Q&A: Could UK government build an M4 relief road?

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The cancelled M4 plans have been a bone of contention between UK and Welsh ministers

The UK government is publishing plans for a new law to give it more powers to spend in Wales.

Under the draft legislation powers currently resting at EU level would be transferred to UK ministers, giving them the ability to spend on economic development and infrastructure, for example.

This has sparked a political row, with Welsh ministers accusing their UK counterparts of “stealing powers” from them. UK ministers say they are simply using the legislation to replace current EU funding programmes.

The move also raises some questions:

Does this mean the UK government could build the M4 relief road?

UK ministers have long been in favour of building a new road to cut congestion on the motorway south of Newport, and were frustrated when First Minister Mark Drakeford cancelled the scheme last year because of its £1.6bn cost and its impact on the environment.

It is tempting to believe this bill would give the UK government the ability to send in the bulldozers and build the 14-mile relief road, but it’s not that simple.

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A planning inspector said the case for a relief road was “compelling”

Yes, UK ministers would be giving themselves infrastructure powers – but they would still also need the support of Welsh Government which controls big road projects to build the motorway.

Under the current administration in Cardiff that would be unlikely.

It would, however, give them the power to fund it – the same goes for other large infrastructure projects.

As most planning in Wales is devolved, it operates nationally through the Welsh Government and locally through councils.

How much does the UK government say its wants to spend in Wales?

This is still unclear – the UK government has not given a figure.

This bill does not set out exactly what UK government funds will replace EU ones – we’re told that’s coming in the autumn – it just gives the UK the power to spend them.

Previously, Wales had been eligible for £375m a year from EU funds.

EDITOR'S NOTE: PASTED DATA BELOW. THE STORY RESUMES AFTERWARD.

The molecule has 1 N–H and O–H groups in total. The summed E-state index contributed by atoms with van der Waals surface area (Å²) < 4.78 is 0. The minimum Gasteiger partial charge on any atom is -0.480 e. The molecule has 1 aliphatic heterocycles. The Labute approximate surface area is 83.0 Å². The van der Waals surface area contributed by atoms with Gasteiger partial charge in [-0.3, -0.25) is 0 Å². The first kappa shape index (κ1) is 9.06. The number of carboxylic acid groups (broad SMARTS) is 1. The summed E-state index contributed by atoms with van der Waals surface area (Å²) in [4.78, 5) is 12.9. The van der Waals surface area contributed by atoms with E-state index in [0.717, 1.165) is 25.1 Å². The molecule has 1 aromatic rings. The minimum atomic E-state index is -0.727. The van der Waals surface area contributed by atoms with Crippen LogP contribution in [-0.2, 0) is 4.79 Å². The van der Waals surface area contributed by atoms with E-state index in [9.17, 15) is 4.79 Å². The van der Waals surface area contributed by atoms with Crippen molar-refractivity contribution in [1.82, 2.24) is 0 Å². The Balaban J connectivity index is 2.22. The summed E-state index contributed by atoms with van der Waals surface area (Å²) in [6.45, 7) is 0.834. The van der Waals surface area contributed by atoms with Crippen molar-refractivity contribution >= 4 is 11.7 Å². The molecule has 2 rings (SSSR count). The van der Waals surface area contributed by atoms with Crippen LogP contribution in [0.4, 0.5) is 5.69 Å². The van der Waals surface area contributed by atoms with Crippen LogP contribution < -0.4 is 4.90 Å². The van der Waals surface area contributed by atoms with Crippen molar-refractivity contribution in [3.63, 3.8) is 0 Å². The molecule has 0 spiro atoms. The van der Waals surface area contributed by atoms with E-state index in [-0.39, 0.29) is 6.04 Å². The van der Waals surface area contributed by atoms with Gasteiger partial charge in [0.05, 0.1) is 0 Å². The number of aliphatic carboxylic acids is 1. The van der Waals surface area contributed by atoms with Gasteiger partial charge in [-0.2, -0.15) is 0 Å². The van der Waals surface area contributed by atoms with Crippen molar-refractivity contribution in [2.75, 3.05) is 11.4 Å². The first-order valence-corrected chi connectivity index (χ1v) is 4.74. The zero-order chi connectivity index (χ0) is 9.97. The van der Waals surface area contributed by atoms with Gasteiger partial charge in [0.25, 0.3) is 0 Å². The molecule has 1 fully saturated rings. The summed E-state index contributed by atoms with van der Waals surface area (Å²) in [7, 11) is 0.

The Conservatives manifesto at the 2019 general election committed them to matching EU funds for each of the four nations “at a minimum”.

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Getty Images

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Ultimate political authority still resides with the UK Parliament at Westminster

Does this mean the Welsh Government can’t spend on things such as culture, sport and economic development anymore?

No – it still will be able to.

But the reason Welsh ministers have accused the UK government of “stealing powers” is because the legislation would also give the UK government the power to spend on these areas, which it hasn’t been able to since devolution in 1999.

The Welsh Government had also managed the EU cash the bill is replacing, in conjunction with the European Union.

UK ministers, however, claim they aren’t taking any powers away but are just replacing EU programmes.

Does that mean the Welsh Government will get less money from the UK government?

A spokesperson for No.10 said UK government spending in these areas wouldn’t come from Wales’ block grant.

That’s the money the Welsh Government gets from the UK Treasury to spend on devolved areas including health, education and economic development.

But the spokesperson said spending powers would be “discussed” at the UK government’s next spending review.

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Getty Images

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Most of the money Welsh ministers have to spend comes from the UK Treasury

Can the Welsh Government stop this going ahead?

This proposed law has faced opposition from devolved governments.

The UK Parliament is sovereign – which means Westminster can pass laws for all parts of the UK, including if it involves things usually controlled from Cardiff or Edinburgh.

But it the UK Parliament will not normally make laws in this way without the consent of the Welsh and Scottish parliaments, and Northern Ireland Assembly.

Yet this convention, known as the Sewel convention, isn’t legally binding – and the UK government has ignored it occasionally in the past.

What happens next?

A bill is a draft law. It doesn’t become law until it’s been voted through the House of Commons with a majority.

It will go through a number of debates – and possibly be amended – before it gets to its final stage to become law.

However, the current UK government has a large majority in the House of Commons – meaning unless some of their own MPs rebel it is easier for them to pass new laws.

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